There is plenty of research out there on creatine. Much of it both proves and disproves its use. It is most famous for its performance-enhancing claims and also it’s purported ability to add fat-free mass. However, from what I’ve seen in the real world, it works for some and not others. I can give you some guidelines based on the research that may help decide if it is the right supplement to use.
Which Creatine to Use?
Studies have shown no difference between the buffered Kre-Alkalyn versus the monohydrate. Another study also compares the differences between monohydrate and creatine HCl. The study shows that the HCl is more bioavailable than the monohydrate. This could make it more effective in absorption. However, studies comparing the two show no statistical difference when testing endurance adaptations.
Since monohydrate is the most common form both found and used, let’s focus on its dosage. In the past, those who used monohydrate would load at 20g per day for 5 days. A more specific protocol would be to load at 0.15 grams per pound of body weight. Then a maintenance phase would work at 5g per day.
Pre-Workout or Post-Workout?
All of the current studies show that post-workout supplementation is more effective than pre-workout. For best results, combine the creatine with protein and/or carbohydrates as this will raise insulin and help the creatine absorb into the muscle.
Is Creatine Good for Women?
Well, the studies show that it doesn’t help physically. However, it may help psychologically by buffering the lactic threshold and also decreasing exertion with female cyclists. Other studies show that a lower dosage of around 2g per day may be all that is needed for both men and women to resist fatigue.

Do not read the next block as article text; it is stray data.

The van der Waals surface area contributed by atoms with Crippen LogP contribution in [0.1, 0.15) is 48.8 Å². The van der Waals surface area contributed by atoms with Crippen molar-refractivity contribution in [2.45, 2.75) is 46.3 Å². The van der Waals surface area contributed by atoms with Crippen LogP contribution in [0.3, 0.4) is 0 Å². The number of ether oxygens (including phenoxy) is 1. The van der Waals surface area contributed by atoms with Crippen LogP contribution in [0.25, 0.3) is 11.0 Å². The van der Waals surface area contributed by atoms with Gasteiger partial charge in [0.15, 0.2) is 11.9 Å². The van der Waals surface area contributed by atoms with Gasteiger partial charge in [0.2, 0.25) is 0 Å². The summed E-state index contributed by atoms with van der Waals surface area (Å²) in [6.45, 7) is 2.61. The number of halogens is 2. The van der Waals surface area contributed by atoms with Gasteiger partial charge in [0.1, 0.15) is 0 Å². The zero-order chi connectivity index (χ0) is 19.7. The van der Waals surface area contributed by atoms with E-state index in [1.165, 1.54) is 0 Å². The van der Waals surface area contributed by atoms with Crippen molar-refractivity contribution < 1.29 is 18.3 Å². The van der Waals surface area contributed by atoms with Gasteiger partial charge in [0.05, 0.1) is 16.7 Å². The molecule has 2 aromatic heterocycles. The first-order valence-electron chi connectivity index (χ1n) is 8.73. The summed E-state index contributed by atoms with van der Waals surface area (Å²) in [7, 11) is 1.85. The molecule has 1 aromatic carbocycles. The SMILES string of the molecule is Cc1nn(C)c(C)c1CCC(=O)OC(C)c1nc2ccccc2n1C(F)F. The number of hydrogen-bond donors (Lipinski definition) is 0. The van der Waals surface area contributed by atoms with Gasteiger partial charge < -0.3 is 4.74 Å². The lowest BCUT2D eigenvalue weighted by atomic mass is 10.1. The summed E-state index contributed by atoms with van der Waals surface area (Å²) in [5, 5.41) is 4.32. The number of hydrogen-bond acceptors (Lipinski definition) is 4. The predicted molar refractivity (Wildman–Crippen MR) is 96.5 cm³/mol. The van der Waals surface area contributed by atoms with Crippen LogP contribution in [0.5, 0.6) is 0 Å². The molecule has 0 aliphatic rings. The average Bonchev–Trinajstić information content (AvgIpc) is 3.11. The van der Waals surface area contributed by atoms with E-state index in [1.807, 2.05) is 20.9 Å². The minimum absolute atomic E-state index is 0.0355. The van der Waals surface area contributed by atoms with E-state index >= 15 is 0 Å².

Hopefully, this article will help you make an informed decision about using creatine. There are plenty of studies to support and disapprove of its usage. It is ultimately up to you to decide whether it is right for you.
Antonio and Ciccone: The effects of pre versus post workout supplementation of creatine monohydrate on body composition and strength. Journal of the International Society of Sports Nutrition 2013 10:36.
Jagim et al.: A buffered form of creatine does not promote greater changes in muscle creatine content, body composition, or training adaptations than creatine monohydrate. Journal of the International Society of Sports Nutrition 2012 9:43.
Outlaw et al.: Effects of post-exercise whey protein vs. whey protein plus creatine consumption in females. Journal of the International Society of Sports Nutrition 2013 10(Suppl 1):P20.
Effects of Creatine Monohydrate vs. Creatine Hydrochloride on Muscle Endurance Performance. Naylor, K., Albright, C., Liggitt, C., Kolenc, A., Robinson, R., Braun, W., Sanders, J. Shippensburg University, Shippensburg, PA
Stewart, RW Jr.; Glenn, JM; Smith, K; Moyen, NE; Galey, M; and Gray, M (2014) “EFFECTS OF BETA-ALANINE AND CREATINE MONOHYDRATE SUPPLEMENTATION ON ANAEROBIC PERFORMANCE IN TRAINED FEMALE CYCLISTS,” International Journal of Exercise Science: Conference Proceedings: Vol. 11: Iss. 2, Article 61.